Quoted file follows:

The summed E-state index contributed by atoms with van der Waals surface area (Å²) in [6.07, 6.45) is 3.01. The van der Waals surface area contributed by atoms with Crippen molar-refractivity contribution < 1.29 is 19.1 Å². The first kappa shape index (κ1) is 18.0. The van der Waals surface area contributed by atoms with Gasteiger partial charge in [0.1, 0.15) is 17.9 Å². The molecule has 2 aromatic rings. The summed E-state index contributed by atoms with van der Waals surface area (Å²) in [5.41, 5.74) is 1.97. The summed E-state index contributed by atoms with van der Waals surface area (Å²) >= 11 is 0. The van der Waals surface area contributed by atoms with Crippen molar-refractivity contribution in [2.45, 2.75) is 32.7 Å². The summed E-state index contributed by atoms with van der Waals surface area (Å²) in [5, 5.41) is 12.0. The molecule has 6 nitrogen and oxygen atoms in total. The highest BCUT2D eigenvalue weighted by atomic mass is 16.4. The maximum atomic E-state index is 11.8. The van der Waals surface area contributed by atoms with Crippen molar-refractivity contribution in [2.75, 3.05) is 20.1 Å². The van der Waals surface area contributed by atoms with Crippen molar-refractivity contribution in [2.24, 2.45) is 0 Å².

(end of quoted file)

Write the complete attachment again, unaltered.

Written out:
The summed E-state index contributed by atoms with van der Waals surface area (Å²) in [6.07, 6.45) is 3.01. The van der Waals surface area contributed by atoms with Crippen molar-refractivity contribution < 1.29 is 19.1 Å². The first kappa shape index (κ1) is 18.0. The van der Waals surface area contributed by atoms with Gasteiger partial charge in [0.1, 0.15) is 17.9 Å². The molecule has 2 aromatic rings. The summed E-state index contributed by atoms with van der Waals surface area (Å²) in [5.41, 5.74) is 1.97. The summed E-state index contributed by atoms with van der Waals surface area (Å²) >= 11 is 0. The van der Waals surface area contributed by atoms with Crippen molar-refractivity contribution in [2.45, 2.75) is 32.7 Å². The summed E-state index contributed by atoms with van der Waals surface area (Å²) in [5, 5.41) is 12.0. The molecule has 6 nitrogen and oxygen atoms in total. The highest BCUT2D eigenvalue weighted by atomic mass is 16.4. The maximum atomic E-state index is 11.8. The van der Waals surface area contributed by atoms with Crippen molar-refractivity contribution in [2.75, 3.05) is 20.1 Å². The van der Waals surface area contributed by atoms with Crippen molar-refractivity contribution in [2.24, 2.45) is 0 Å².